The Parable of the Fig Tree

The fresco of the parable of the fig tree in the Votivkirche church by brothers Carl and Franz Jobst (sc. half of 19. cent.). (Renáta Sedmáková / Adobe Stock)
Chris Genetti is pastor at Living Waters Tabernacle of Exeter.

Here in California’s Central Valley we have a unique perspective concerning Jesus’ teaching methods. When trying to grasp Jesus’ full message, we must try to understand what was happening in those times. We live in the bread basket of the world and are surrounded by orchards and agriculture. It’s not a stretch for us to put ourselves into those vast audiences which Jesus spoke directly to.

Jesus taught a parable concerning a barren fig tree. There are three main characters in the parable. The fig tree represents mankind. The owner of the orchard portrays God. The keeper of the vineyard is Jesus himself. A conversation ensues between the owner and the keeper of the vineyard. Unfortunately, after 3 years has elapsed since planting the fig tree, it has failed to produce any fruit. The owner becomes concerned, and suggests that the tree should be cut down. The keeper of the vineyard then petitions the owner saying, “Sir, let it alone this year also, until I dig around it and fertilize it. If it bears fruit, well. But if not, after that you can cut it down.” The owner of the vineyard undoubtedly provided all that the fig tree required to grow and be fruitful. Does he not have the right to expect, if not demand, a good yield after personally providing all of its needs? Jesus was revealing who he was in front of this unwitting audience. He in fact was demonstrating to them His divine appointment.

Whether we like to admit it or not, our loving God is also a God of wrath. God loves all of his children, but He detests the sin in our lives that spoils His opportunity to demonstrate the fullness of His compassion and love for His creation. Jesus prayed to his Father just before He was put on trial, “Father, the hour has come. Glorify your Son, that your Son also may glorify You, as You have given Him authority overall flesh, that He should give eternal life to as many as You have given Him. And this is eternal life, that they may know You, the only true God, and Jesus Christ whom You have sent.” Precisely because of God’s love for us, He sent His Son to help guide, prepare, and redeem His people. Just as the keeper of the vineyard beseeched the owner to allow him time in order to fertilize and care for the Fig Tree, so Jesus spent his time on earth teaching us God’s desires through these parables. However, we must be warned due to certain sin in our lives, if we have become unfruitful. Praise God that we have been given a measure of time to repent and live righteously. Consequently, there will be a final harvest. Upon that harvest, everyone will be judged. I pray we will not be, “weighed in the balances and found wanting.”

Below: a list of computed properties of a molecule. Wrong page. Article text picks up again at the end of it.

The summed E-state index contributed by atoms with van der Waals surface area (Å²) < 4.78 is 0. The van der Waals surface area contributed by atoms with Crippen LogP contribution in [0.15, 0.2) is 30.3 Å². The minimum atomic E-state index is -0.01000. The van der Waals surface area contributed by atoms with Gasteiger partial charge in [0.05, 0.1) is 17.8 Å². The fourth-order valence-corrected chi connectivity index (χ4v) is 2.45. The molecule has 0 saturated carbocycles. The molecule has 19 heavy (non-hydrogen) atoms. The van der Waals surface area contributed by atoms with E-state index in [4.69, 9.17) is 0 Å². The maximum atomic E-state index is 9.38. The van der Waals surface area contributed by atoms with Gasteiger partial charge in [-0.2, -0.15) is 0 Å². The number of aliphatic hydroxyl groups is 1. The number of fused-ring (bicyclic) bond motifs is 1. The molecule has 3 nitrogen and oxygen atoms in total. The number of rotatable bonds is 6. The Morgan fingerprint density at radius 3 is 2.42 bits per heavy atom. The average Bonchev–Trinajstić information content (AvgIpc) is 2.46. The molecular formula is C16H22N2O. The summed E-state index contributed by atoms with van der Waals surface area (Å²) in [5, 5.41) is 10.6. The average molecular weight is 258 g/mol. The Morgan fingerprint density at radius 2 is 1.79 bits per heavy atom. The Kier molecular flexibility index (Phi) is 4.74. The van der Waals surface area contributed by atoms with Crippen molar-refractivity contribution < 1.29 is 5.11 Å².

As a consequence to not heeding Jesus’ instruction, we find in the scriptures another story about a fig tree. Recorded in Matthew, we find an interaction where Jesus passes judgment on a fig tree that bears no fruit. As Jesus and His disciples were traveling, they approached a fig tree during its natural harvest season. They were hungry and approached the tree with the expectation they would enjoy sustenance from its branches. However, they were deceived. This outwardly appearing healthy fig tree had no fruit on its branches. To the disciples awe, Jesus cursed the tree saying, “Let no fruit grow on you ever again.” The fig tree immediately withered, and died.

We can compare the parable of “The True Vine” found in John, for a greater understanding of Jesus’ condemnation. In this parable Jesus describes himself as the vine and his Father as the vine dresser. Jesus remarks, “Every branch in Me that does not bear fruit He takes away; and every branch that bears fruit He prunes, that it may bear more fruit.” Although Christ came to Earth to share His Father’s love for people, He does not mince words when preparing us for the consequences of not bearing righteous fruit in our own lives. Jesus further describes it by saying, “If anyone does not abide in Me, he is cast out as a branch and is withered; and they gather them and throw them into the fire, and they are burned.”

Many people, and even many Christians have yet to fully experience reconciliation and communion with God. Jesus withered the Fig Tree because it’s outward appearance advertised something it wasn’t. I hope we realize that we are not promised tomorrow, and I pray there is an urgency to reconcile with God through our Lord and Savior Jesus Christ. Jesus has interceded for us, He has petitioned God to give us more time to return to Him, just as the keeper of the vineyard was.

This column is not a news article but the opinion of the writer and does not reflect the views of The Sun-Gazette newspaper.

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